The U.S. oil major has retained Scotiabank to help sell assets in Western Canada
ConocoPhillips (ticker: COP) hired the Bank of Nova Scotia (Scotiabank) to advise on the sale of about 20% of its production in Western Canada outside of the oil sands, reports BNN. Details on the sale from Houston-based COP will be provided in the second quarter, according to Scotiabank.
The assets being considered for divestment have cumulative production of approximately 35,200 BOEPD, based on Q3’14 production volumes, working interest, before deduction of royalties, reports Houston Business Journal. The assets are:
- Cessford — Mantario: 7,200 BOEPD
- Southern Alberta: 6,700 BOEPD
- East Central Alberta: 6,600 BOEPD
- Ghost Pine: 5,600 BOEPD
- Northeast British Columbia: 5,600 BOEPD
- Narraway: 1,900 BOEPD
- Sturgeon Lake — Mooney: 1,600 BOEPD
ConocoPhillips joins other oil companies looking to divest Canadian assets like EOG Resources (ticker: EOG), who sold $410 million in Manitoba and Alberta last December. The sale was made in two separate transactions to unidentified buyers. EOG announced that in addition to the $410 million in proceeds it garnered from the deal, the sale also released $ 150 million of restricted cash related to future abandonment liabilities on the acreage.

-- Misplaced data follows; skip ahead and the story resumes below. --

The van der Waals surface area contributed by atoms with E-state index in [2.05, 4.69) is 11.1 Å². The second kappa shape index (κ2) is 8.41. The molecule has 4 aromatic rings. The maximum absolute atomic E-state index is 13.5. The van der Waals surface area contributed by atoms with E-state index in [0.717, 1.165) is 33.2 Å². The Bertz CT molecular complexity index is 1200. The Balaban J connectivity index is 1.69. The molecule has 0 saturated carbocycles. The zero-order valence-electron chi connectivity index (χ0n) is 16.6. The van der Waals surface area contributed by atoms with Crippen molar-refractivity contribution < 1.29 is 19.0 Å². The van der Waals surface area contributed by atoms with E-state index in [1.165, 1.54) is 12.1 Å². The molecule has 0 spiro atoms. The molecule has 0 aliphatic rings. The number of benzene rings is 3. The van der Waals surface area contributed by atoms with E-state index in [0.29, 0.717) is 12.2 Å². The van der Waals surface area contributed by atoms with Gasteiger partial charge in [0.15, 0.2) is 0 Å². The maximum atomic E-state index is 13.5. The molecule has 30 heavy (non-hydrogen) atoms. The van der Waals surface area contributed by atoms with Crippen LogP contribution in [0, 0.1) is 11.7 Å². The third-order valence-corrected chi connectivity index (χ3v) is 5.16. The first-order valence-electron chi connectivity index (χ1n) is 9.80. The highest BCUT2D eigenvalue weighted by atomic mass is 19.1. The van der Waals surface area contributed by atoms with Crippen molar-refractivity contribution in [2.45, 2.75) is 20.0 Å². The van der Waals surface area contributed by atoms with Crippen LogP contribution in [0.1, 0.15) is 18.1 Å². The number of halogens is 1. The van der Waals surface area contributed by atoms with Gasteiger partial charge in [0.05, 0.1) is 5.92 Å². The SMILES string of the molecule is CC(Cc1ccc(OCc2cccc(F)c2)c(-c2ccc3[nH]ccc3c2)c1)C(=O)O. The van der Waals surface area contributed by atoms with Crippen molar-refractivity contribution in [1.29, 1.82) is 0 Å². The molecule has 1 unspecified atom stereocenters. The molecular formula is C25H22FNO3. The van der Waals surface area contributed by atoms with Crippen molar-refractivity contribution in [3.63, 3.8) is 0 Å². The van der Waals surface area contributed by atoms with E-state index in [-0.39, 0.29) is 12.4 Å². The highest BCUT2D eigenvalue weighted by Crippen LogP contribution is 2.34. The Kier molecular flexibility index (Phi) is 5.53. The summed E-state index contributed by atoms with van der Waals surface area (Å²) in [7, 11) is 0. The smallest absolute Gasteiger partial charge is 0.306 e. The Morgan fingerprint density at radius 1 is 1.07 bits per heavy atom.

During a company earnings call, Matthew J. Fox, Executive Vice President of Exploration and Production for COP, said the company would be slowing its drilling activity. “In Canada we’re reducing our conventional and unconventional development drilling activity.” Fox went on to say that oilsands and offshore projects would continue ahead.
“Surmont 2 is on track for first steam in mid-2015 and we’ll commence exploration drilling offshore Nova Scotia later this year,” he said. Surmont 2 will have a nameplate capacity of 83 MBOPD. It will join the Surmont 1, which began production in 2007. Surmont Phase 2 is a 50/50 joint venture between ConocoPhillips and Total E&P Canada (ticker: TOT).
Total selling in other parts of the world
While COP works to sell off 20% of its Canadian assets, Total sold its stake in Nigerian Oil Mining Lease (OML) 29 to Aiteo Eastern E&P for $569 million as part of its plan to speed up asset sales, reports Bloomberg.
The sale of OML 29 brings proceeds from Total’s Nigerian divestitures to $1 billion when the profits from the OML 24 and OML 18 stake sales are also considered. Since 2010, Total has divested interests in 11 onshore Nigerian blocks to local companies.
Total said it will curb spending and quicken the pace of asset sales in response to the fall in oil prices. The company hopes to raise $5 billion through disposals this year, and is targeting a total of $10 billion through 2017. Total’s CEO said that the company was using the price slump as an opportunity to cut costs. ”Our anticipation is that the increase of supply will remain above the increase of demand in 2015,” he said. “For me, I see this period as an opportunity to clean up the cost base of our company.”
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